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National Coming Out Day

This is an old joke, at least for me, so I apologize to all of you who have heard it a million times from me before.

October 11th is National Coming Out Day. 38 years ago, I celebrated by emerging from my mother’s vagina, some time around 3:13pm.

In case it needs stating, which I hope to Gods it doesn’t, I am queer. Not only do I use that term to help reclaim it from those who use it against QUILTBAG* people, but I also use it both because I do not limit who I create intimacy with by gender identity (including and especially those who specifically create their own), but because I reject the socially expected concepts of how relationships “should” be defined, instead allowing whatever emotional and physical intimacies I create with other people to become whatever feels most comfortable for us. All of my close relationships are queer in some way – a life partner I am not married to (nor do I plan to marry), a boyfriend who has a primary relationship with a Deity (which I promise I will post about very soon), a girlfriend who is a sacred whore, a slave with whom I have delved into a 24/7 power exchange relationship with (before she lived on her own and although our power exchange was always there, she didn’t experience submission as a daily activity), and many more I’m still trying to figure out the right words for.

I am also completely and totally out not only about my queerness, but about all aspects of my sexual orientation and gender identity. Last year on this day, I dropped the most recent bomb on my blessed mother – she had already weathered learning I was queer, poly, kinky, spiritual in a non-traditional way, a hook suspension artist, and a published author on these topics; however, I had yet to tell her about my masculine identity. She supports and loves me, but it’s been a tougher thing for her to come to terms with. She just recently called me to ask me how to spell my new name, because she still uses my birth name; and she still uses feminine pronouns and referential words for me (like “daughter”), but she’s working on it.

I am not ashamed of my queerness; in fact, I embrace it. I believe it is a spiritual imperative for me – I am the real word, tangible representation that people can actually come out to their loved ones about whatever makes them different or strange compared to the completely invented ideal of “Joe Average” and survive.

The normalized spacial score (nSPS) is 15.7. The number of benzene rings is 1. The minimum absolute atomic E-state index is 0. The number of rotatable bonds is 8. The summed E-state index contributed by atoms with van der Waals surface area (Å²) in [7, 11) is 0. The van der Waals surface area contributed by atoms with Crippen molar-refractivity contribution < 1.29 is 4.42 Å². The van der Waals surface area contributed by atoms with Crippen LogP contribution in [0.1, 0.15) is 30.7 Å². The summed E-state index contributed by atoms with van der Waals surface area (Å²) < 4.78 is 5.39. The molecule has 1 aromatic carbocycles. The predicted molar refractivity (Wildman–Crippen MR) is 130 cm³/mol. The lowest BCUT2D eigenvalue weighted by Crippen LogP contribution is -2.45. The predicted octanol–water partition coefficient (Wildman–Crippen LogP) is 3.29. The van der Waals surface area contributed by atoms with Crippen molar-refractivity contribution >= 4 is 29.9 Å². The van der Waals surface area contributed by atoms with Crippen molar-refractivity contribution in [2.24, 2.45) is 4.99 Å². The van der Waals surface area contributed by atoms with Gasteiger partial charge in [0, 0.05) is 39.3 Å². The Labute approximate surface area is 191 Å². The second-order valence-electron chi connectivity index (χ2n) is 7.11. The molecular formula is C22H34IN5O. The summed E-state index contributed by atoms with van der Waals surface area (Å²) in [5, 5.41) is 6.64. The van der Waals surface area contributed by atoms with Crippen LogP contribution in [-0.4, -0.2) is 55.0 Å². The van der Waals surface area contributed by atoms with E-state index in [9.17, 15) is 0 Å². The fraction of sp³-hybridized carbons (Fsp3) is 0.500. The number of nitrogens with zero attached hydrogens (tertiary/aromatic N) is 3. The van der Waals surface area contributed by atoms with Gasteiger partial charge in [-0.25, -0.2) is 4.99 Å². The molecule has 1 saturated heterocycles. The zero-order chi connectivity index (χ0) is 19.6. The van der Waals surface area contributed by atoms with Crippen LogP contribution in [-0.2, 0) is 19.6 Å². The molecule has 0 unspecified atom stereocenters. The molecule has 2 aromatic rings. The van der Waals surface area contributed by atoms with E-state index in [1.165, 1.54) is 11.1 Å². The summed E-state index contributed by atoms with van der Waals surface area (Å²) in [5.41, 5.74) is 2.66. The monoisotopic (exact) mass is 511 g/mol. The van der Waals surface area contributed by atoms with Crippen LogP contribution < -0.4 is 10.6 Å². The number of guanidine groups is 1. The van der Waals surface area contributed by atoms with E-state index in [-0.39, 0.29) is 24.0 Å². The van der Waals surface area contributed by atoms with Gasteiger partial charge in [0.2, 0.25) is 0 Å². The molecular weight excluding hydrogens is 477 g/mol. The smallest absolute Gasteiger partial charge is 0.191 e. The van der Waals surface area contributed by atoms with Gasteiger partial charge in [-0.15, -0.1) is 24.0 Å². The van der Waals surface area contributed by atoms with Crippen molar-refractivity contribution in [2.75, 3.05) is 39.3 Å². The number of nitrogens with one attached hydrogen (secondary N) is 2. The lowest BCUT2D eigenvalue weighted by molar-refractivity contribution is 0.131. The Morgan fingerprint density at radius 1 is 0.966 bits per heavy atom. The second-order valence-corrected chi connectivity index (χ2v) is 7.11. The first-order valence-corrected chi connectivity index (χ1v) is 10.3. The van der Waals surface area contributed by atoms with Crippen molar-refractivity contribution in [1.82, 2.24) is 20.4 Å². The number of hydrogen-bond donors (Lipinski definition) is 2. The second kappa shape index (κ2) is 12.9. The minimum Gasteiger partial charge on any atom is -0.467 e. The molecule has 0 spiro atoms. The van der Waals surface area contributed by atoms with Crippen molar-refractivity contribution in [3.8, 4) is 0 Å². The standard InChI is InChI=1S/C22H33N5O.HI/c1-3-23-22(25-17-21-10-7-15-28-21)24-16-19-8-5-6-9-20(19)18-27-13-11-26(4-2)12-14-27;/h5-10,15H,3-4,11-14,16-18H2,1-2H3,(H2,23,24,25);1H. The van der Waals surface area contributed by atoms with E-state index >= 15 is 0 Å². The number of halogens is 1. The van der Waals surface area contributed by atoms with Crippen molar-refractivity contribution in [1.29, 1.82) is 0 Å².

One of the hidden blessings of my marriage breaking up is that the last places I had to subvert who I was for someone else was stripped away. Although his parents knew I preferred to be called “Del”, they did not know about my gender identity, and I do not believe it was ever his plan to inform them. Also, at work, I was still his “wife”. I never judged him for his decisions, but I do feel a bit more free that I will never again have to hide who I am in order to make someone else feel more comfortable about being in a relationship with me.

What I love the most is that I feel like the concept of the “queer life” didn’t really exist in the zeitgeist when I was coming of age. I came into my homosexuality in a community that was very gendered – not just “gay boys go to this bar, lesbians go over to the other bar”, but even among lesbians it was very butch/femme. This confounded me because I was a butch who was more attracted to other butches, which was a complete no-no. And don’t get me started when I started sleeping with men.

I am so happy with my life today, not only because I’m getting ready to enter my fourth decade with a clear vision of who I am in relation to other people and the world; I have a grip (if not a clear view) on what my Purpose is and how to manifest that in my life and in the lives of those I wish to serve; and I have come to a place of comfort with the kind of life I want to live and think much less about what random people who aren’t a part of my life think of my choices.

So regardless of whether you’re Queer, Unsure, Intersex, Lesbian, Transgender/sexual, Bisexual, Asexual, or Gay (that QUILTBAG thing I referred to earlier); or if you’re kinky, polyamorous, gender variant, a cross dresser, drag royalty, or some other sexual or gender minority, tell someone. Even if it’s just being truthful with yourself and maybe the intimate people in your life.

Maybe you haven’t told someone about your spirituality, or that you’re a Godspouse, or a spirit worker, or a Pagan, or a High Priestess, or something else that you’ve been afraid to admit to those who desperately want to love you. Or maybe it’s something like being a gamer (like that woman in Maine who was just outed by the Republicans as being a WoW player), or a LARPer, or a furry, or an ageplayer, or secretly paint murals at night.

Everyone has something a little queer about them. I encourage you to post your queerness in the comments, to share with the world in what way you stand out from the heternormative assumptions about humanity.

About Del

A shaman who writes about spiritual things, but not in that namby-pamby "everything is light and fluffy" sort of way.

One response to “National Coming Out Day

  1. Lauren ⋅

    I know it’s not what your post as about, but as a parent, I’d like to high five your mom. It can’t be anything but monumentally difficult to change pronouns for someone whose butt you cleaned hourly for several years. Even if it takes a while, and even if she gets it wrong much of the time forever, I give her huge respect for trying. Both of you are very lucky.

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